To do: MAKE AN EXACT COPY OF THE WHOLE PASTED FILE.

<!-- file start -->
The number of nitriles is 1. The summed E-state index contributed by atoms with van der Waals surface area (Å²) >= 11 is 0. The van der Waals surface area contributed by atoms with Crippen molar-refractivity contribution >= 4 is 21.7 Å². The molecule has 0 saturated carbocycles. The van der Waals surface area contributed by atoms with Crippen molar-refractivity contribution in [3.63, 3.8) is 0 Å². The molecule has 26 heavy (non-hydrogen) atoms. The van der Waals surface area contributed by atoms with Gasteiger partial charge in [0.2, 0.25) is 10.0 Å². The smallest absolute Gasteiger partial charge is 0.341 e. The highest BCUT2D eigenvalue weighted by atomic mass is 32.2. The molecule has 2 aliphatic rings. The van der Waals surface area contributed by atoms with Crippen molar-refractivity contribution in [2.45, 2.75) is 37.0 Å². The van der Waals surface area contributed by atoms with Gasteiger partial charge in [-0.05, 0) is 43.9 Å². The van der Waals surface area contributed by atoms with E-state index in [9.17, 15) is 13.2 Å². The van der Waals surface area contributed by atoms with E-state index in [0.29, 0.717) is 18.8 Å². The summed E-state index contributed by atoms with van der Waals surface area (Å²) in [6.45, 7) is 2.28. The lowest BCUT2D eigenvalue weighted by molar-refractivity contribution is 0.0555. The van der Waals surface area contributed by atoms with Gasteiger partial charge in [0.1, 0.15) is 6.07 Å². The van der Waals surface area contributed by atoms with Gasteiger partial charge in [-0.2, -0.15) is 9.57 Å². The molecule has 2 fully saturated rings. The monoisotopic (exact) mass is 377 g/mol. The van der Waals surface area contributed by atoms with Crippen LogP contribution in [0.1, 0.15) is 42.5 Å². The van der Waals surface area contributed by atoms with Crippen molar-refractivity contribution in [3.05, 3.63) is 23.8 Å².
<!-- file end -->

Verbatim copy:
The number of nitriles is 1. The summed E-state index contributed by atoms with van der Waals surface area (Å²) >= 11 is 0. The van der Waals surface area contributed by atoms with Crippen molar-refractivity contribution >= 4 is 21.7 Å². The molecule has 0 saturated carbocycles. The van der Waals surface area contributed by atoms with Crippen molar-refractivity contribution in [3.63, 3.8) is 0 Å². The molecule has 26 heavy (non-hydrogen) atoms. The van der Waals surface area contributed by atoms with Gasteiger partial charge in [0.2, 0.25) is 10.0 Å². The smallest absolute Gasteiger partial charge is 0.341 e. The highest BCUT2D eigenvalue weighted by atomic mass is 32.2. The molecule has 2 aliphatic rings. The van der Waals surface area contributed by atoms with Crippen molar-refractivity contribution in [2.45, 2.75) is 37.0 Å². The van der Waals surface area contributed by atoms with Gasteiger partial charge in [-0.05, 0) is 43.9 Å². The van der Waals surface area contributed by atoms with E-state index in [9.17, 15) is 13.2 Å². The van der Waals surface area contributed by atoms with E-state index in [0.29, 0.717) is 18.8 Å². The summed E-state index contributed by atoms with van der Waals surface area (Å²) in [6.45, 7) is 2.28. The lowest BCUT2D eigenvalue weighted by molar-refractivity contribution is 0.0555. The van der Waals surface area contributed by atoms with Gasteiger partial charge in [0.1, 0.15) is 6.07 Å². The van der Waals surface area contributed by atoms with Gasteiger partial charge in [-0.2, -0.15) is 9.57 Å². The molecule has 2 fully saturated rings. The monoisotopic (exact) mass is 377 g/mol. The van der Waals surface area contributed by atoms with Crippen LogP contribution in [0.1, 0.15) is 42.5 Å². The van der Waals surface area contributed by atoms with Crippen molar-refractivity contribution in [3.05, 3.63) is 23.8 Å².